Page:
Parvati is first mentioned in the.Kena upanishad as the embodiment of knowledge and the mother of the world. She reveals the supreme knowledge or Brahman to Agni, Vayu and Indra. She finds mention in the Hamsa upanishad. In the epics Ramayana and Mahabharata she is mentioned and also in the Puranas. Coins were issued depicting Uma during King Harsha’s time in ancient India.

The Shiva-Parvati theme is represented in art and sculpture in many parts of India and South Asia. Many temples are dedicated to her; with her unique name and legend associated with them. Festivals like Teej and Gauri tritiya are held during the year.

image010.jpg

Lord Shiva and Goddess Parvati, Chola, 13th century.

https://upload.wikimedia.org/wikipedia/commons/7/7e/Parvati%2C_India%2C_Chola_dynasty%2C_13th_century%2C_bronze%2C_Honolulu_Academy_of_Arts.JPGBy Hiart (Own work) [CC0], via Wikimedia Commons

image012.jpg

Lord Shiva and Parvati with Ravana shaking Mount Kailasa,Ellora cave No.29, Maharashtra, India.

https://upload.wikimedia.org/wikipedia/commons/a/a5/Ellora_cave29_Shiva-Parvati-Ravana.jpg By No machine-readable author provided. QuartierLatin1968 assumed (based on copyright claims). [GFDL

 

image014.jpg

The marriage of Lord Shiva and Parvati, ivory, 18th century.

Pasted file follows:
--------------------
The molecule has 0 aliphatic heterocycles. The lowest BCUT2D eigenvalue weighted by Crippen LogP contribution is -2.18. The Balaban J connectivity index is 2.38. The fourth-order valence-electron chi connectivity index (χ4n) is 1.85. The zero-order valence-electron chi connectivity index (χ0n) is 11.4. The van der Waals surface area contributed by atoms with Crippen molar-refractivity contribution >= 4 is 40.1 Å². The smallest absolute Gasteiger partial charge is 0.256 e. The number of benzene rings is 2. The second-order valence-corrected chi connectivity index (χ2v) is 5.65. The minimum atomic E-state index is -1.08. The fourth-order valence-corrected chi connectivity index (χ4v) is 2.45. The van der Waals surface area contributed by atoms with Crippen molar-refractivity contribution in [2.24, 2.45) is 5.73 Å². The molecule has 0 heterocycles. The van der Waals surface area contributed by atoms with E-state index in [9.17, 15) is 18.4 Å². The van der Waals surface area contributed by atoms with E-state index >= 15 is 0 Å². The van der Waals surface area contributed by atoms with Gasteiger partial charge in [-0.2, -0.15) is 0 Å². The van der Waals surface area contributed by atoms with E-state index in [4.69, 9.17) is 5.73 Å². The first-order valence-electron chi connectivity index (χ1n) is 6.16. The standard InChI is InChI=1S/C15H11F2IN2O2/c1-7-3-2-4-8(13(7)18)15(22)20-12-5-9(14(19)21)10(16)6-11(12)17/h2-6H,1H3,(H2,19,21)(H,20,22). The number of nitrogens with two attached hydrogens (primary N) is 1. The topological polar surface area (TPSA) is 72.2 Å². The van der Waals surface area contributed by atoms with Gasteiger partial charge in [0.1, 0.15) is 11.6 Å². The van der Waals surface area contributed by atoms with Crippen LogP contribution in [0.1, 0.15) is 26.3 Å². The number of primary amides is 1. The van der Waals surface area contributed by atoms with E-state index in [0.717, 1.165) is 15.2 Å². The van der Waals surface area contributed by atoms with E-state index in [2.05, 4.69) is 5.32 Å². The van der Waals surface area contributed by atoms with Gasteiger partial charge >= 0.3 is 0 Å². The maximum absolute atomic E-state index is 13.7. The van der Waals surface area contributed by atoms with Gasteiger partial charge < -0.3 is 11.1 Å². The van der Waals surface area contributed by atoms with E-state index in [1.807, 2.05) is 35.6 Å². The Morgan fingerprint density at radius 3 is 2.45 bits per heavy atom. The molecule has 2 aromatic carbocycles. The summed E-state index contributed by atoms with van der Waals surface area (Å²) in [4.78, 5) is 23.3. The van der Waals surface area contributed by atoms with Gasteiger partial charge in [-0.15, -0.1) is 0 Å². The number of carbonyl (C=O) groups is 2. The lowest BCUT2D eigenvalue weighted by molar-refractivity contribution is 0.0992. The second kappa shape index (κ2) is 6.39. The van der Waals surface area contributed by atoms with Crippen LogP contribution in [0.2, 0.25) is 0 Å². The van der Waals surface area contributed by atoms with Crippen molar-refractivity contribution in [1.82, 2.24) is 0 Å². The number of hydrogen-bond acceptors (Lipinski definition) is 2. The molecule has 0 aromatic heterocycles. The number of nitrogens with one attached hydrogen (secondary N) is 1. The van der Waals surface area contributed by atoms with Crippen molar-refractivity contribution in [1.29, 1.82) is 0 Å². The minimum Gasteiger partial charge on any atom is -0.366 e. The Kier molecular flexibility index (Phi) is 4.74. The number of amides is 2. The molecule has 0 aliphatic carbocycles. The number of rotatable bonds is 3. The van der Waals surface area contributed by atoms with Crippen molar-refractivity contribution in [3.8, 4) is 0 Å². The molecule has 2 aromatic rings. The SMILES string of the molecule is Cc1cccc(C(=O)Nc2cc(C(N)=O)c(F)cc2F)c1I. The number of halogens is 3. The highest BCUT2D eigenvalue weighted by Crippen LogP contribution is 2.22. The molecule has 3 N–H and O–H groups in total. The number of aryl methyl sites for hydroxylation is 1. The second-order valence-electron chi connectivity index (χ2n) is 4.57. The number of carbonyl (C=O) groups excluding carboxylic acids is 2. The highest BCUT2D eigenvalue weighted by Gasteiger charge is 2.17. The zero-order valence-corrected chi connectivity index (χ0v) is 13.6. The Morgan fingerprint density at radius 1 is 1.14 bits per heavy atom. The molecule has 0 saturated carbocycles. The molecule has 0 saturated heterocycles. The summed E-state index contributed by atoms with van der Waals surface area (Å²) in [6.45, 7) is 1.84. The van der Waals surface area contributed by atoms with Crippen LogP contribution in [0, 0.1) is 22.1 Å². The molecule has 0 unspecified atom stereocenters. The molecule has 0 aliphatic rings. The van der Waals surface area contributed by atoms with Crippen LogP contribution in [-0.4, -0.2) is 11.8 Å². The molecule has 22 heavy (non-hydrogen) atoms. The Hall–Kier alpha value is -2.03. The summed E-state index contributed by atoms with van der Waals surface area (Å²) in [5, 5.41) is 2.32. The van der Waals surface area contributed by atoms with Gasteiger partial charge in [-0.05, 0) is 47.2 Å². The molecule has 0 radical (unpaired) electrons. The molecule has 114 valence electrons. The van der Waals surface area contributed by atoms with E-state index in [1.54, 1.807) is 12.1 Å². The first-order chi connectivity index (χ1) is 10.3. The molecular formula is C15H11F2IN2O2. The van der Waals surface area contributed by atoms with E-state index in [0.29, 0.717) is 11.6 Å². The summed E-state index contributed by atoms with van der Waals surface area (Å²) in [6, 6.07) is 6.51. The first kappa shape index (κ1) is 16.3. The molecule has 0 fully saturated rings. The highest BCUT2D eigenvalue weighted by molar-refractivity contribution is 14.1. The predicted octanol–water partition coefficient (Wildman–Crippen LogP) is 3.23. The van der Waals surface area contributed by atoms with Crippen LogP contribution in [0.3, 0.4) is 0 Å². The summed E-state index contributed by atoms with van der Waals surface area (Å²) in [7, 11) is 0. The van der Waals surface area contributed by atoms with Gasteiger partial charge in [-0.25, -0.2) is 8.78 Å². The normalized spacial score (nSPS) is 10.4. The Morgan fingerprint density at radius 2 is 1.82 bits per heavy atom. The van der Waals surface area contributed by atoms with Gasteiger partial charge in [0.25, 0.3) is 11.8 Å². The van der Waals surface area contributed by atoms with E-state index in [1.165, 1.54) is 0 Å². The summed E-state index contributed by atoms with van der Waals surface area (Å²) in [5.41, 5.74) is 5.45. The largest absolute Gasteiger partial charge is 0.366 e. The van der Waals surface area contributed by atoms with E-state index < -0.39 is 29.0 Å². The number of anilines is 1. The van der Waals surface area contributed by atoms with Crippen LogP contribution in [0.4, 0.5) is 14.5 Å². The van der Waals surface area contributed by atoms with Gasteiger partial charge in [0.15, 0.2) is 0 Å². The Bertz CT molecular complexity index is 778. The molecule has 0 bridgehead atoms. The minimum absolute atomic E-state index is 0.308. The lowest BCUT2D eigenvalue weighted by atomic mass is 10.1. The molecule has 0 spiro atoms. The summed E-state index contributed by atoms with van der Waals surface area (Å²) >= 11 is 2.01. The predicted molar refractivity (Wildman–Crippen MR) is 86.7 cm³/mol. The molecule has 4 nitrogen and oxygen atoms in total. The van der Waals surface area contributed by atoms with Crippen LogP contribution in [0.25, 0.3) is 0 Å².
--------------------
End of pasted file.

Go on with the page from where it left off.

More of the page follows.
https://upload.wikimedia.org/wikipedia/commons/9/96/WLA_vanda_The_Marriage_of_Shiva_and_Parvati.jpgBy Wikipedia Loves Art participant “the_arty_facts” [CC BY-SA 2.5 (http://creativecommons.org/licenses/by-sa/2.5)%5D, via Wikimedia Commons

image016

Goddess Parvati, 11th century.

https://upload.wikimedia.org/wikipedia/commons/d/d2/1_Parvati%2C_Hindu_deity_-_11th_Century_-_Indian_Art_-_Asian_Art_Museum_of_San_Francisco.jpg

image018.jpg

Lord Shiva and Parvati on Nandi, Shiva’s vehicle,11th century.

https://upload.wikimedia.org/wikipedia/commons/d/de/Nswag%2C_india%2C_shiva_e_parvati_sul_toro_nandi_%28vrishabhavahana%29%2C_XI_sec..JPGI, Sailko [GFDL (http://www.gnu.org/copyleft/fdl.html), CC-BY-SA-3.0 (http://creativecommons.org/licenses/by-sa/3.0/) or CC BY 2.5 (http://creativecommons.org/licenses/by/2.5)%5D, via Wikimedia Commons

     Goddess Parvati is the ideal wife and mother. In the concept of Ardhanarishwara an ideal visualisation of a couple is depicted as half man and half woman. Each is complementing the other; one being Shiva and the other Parvati.

image020.jpg

Ardhnarishwara, red mottled sandstone, Mathura, 2nd-3rd century.

 

https://upload.wikimedia.org/wikipedia/commons/e/e4/The_Androgynous_Form_of_Shiva_and_Parvati_%28Ardhanarishvara%29_LACMA_M.85.213.2.jpgSee page for author [Public domain], via Wikimedia Commons

 

 

References

 

  • Epics, myths and legends of India/Thomas, P, Bombay : D.B. Taraporewala and Sons.

 

  • wikipedia.org

 

 

 

Posted by :

 

 

Soma Ghosh

 

© author